The year is 1939. The world is wrestling with the idea of another war, and the German people are teetering on the edge of a dreadful new reality. With the help of lively characters, poetic prose and an unusual narration by Death, The Book Thief takes us on a remarkable journey alongside the residents of one small street of one small town in war-torn Germany.
Liesel Meminger is a little girl lost when she arrives at a strange house on Himmel Street, feeling confused and alienated by a war she doesn’t understand. Her new foster parents, Hans and Rosa Hubermann, soon make her feel at home, although Hans’ gentle character is in stark contrast to his wife’s brusque embrace of motherhood.
Liesel befriends a boy who lives along the street, Rudy Steiner, and the two become inseparable. Important events such as Hitler’s birthday, book burning ceremonies and the horrors and destruction of the war unfolding in Europe’s fields and skies, are wound around day-to-day life for Liesel, Rudy and the other residents of Himmel Street.
Liesel struggles at first to read and write, but with Hans’ soft coaxing and dedicated coaching she is captivated by the world of words. Slowly but surely, Liesel begins to link the incredible power of words to the way Hitler is controlling and slowly destroying her homeland. Books become Liesel’s lifeline, and she finds solace in words when she befriends the Mayor’s wife, who lets her read in their well-stocked library. Each of the books that come into Liesel’s life has a special significance; she treasures links to her past and the comforting daily reading lessons with Hans.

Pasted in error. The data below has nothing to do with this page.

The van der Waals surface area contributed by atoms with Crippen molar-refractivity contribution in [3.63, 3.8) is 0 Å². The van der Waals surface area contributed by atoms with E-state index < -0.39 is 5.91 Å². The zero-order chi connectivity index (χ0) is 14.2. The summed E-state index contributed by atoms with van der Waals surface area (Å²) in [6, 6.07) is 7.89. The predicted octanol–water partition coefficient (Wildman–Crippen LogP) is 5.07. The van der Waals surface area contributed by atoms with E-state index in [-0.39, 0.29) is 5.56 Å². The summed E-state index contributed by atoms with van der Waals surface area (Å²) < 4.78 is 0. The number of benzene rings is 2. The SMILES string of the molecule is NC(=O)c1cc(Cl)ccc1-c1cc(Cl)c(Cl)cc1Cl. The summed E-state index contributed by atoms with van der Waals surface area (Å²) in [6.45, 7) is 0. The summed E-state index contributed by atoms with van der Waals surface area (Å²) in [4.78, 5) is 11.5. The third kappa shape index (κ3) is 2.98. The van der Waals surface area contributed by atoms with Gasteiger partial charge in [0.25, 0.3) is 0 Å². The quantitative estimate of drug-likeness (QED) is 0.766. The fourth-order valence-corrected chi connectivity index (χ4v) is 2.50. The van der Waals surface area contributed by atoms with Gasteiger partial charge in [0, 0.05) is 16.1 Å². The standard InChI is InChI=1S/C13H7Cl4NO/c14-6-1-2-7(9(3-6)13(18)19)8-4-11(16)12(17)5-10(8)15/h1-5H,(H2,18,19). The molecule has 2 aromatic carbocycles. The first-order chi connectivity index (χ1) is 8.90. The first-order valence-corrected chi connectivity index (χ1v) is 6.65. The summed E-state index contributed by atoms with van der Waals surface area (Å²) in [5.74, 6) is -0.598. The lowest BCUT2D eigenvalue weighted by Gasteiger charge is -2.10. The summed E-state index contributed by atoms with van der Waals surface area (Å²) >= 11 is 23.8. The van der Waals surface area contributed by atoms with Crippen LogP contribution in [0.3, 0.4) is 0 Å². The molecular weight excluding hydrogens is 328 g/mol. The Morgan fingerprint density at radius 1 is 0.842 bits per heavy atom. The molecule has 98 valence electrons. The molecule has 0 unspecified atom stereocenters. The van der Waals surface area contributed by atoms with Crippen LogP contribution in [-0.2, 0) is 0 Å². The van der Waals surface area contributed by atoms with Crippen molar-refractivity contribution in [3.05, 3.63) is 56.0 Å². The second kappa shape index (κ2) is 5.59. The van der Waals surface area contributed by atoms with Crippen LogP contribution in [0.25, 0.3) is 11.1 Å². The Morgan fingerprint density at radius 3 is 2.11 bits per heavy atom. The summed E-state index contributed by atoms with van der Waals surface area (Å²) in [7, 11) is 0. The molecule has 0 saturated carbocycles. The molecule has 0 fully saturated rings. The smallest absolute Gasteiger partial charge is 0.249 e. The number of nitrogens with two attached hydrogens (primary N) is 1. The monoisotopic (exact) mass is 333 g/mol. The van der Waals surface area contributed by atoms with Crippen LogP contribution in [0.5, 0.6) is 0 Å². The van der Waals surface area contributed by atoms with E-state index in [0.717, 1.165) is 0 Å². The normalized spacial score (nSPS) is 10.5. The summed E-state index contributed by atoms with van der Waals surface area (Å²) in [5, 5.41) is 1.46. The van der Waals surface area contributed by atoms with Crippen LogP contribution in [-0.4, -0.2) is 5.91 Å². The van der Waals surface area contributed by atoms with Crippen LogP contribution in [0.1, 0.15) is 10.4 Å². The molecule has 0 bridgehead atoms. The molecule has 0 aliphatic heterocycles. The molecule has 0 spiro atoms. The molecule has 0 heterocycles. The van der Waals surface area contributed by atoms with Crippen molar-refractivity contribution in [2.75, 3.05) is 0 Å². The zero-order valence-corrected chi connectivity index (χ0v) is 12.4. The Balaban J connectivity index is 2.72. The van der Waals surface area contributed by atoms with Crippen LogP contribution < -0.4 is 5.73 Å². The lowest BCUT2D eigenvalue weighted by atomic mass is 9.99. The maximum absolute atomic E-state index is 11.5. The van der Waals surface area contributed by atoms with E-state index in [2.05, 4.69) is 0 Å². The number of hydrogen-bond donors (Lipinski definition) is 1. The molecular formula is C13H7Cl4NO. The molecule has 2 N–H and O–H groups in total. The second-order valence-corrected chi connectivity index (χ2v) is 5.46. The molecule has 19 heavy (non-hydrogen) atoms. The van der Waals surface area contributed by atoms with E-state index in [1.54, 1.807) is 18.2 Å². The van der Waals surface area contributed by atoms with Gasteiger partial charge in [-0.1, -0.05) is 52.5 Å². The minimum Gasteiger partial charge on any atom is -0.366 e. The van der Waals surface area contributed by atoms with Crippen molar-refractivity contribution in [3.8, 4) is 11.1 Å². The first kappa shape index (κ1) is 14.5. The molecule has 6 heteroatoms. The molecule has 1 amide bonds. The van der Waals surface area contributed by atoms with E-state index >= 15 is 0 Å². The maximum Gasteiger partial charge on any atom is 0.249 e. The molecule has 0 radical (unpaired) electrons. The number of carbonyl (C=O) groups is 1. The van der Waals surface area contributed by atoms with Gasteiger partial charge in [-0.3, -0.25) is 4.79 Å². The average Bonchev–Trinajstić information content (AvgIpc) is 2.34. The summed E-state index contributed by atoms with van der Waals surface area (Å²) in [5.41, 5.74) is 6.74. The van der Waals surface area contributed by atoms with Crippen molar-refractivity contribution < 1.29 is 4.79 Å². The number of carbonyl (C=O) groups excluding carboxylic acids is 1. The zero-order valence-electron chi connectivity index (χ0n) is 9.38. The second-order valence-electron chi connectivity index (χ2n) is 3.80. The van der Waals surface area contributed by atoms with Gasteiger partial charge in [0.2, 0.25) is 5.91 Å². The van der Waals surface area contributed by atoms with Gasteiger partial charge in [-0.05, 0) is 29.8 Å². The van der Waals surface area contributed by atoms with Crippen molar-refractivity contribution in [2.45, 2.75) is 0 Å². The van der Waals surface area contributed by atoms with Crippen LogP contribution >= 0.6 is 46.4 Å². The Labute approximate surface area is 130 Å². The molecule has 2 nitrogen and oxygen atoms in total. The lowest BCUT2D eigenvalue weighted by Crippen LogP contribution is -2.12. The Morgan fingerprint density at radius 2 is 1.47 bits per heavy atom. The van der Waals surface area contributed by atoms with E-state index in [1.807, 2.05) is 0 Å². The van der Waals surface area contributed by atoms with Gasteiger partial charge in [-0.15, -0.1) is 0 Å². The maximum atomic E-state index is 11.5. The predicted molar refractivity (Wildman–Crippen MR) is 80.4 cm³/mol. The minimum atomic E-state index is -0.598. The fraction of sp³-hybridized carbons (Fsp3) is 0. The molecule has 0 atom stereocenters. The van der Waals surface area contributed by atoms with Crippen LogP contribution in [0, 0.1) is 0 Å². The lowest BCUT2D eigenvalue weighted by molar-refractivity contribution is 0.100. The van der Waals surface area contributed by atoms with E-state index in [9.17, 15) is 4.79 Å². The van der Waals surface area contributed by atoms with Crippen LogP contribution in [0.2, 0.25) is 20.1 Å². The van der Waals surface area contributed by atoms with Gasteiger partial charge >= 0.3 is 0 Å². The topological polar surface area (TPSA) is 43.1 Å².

As Liesel tries to come to terms with the significance of Hitler’s rule, the Hubermanns' daily cycle of survival is jeopardised when a Jewish refugee, Max, begs a hiding place in their basement. The family struggle to keep their dangerous secret safe, and to keep Max alive in the achingly cold cellar. Liesel’s friendship with Max slowly grows, and through their shared love of words he becomes a brother figure to her. She’s devastated when Max has to leave; it’s no longer safe for him to stay. Soon afterwards he is captured and marched along Himmel Street to the nearby concentration camp, to Liesel’s despair.
As the war rips the country apart, and Allied bombs fall perilously close to Himmel Street, Liesel realises that words alone will never be enough to save the people she loves. But perhaps they can shine a brighter light on the beauty of human tenderness and compassion that still resist the hatred inflicted by Hitler and war.
The Book Thief is about growing up in Nazi Germany. But it’s also about hope, love, family, rebelliousness, guilt, the human spirit and the beauty that tragedy can bring.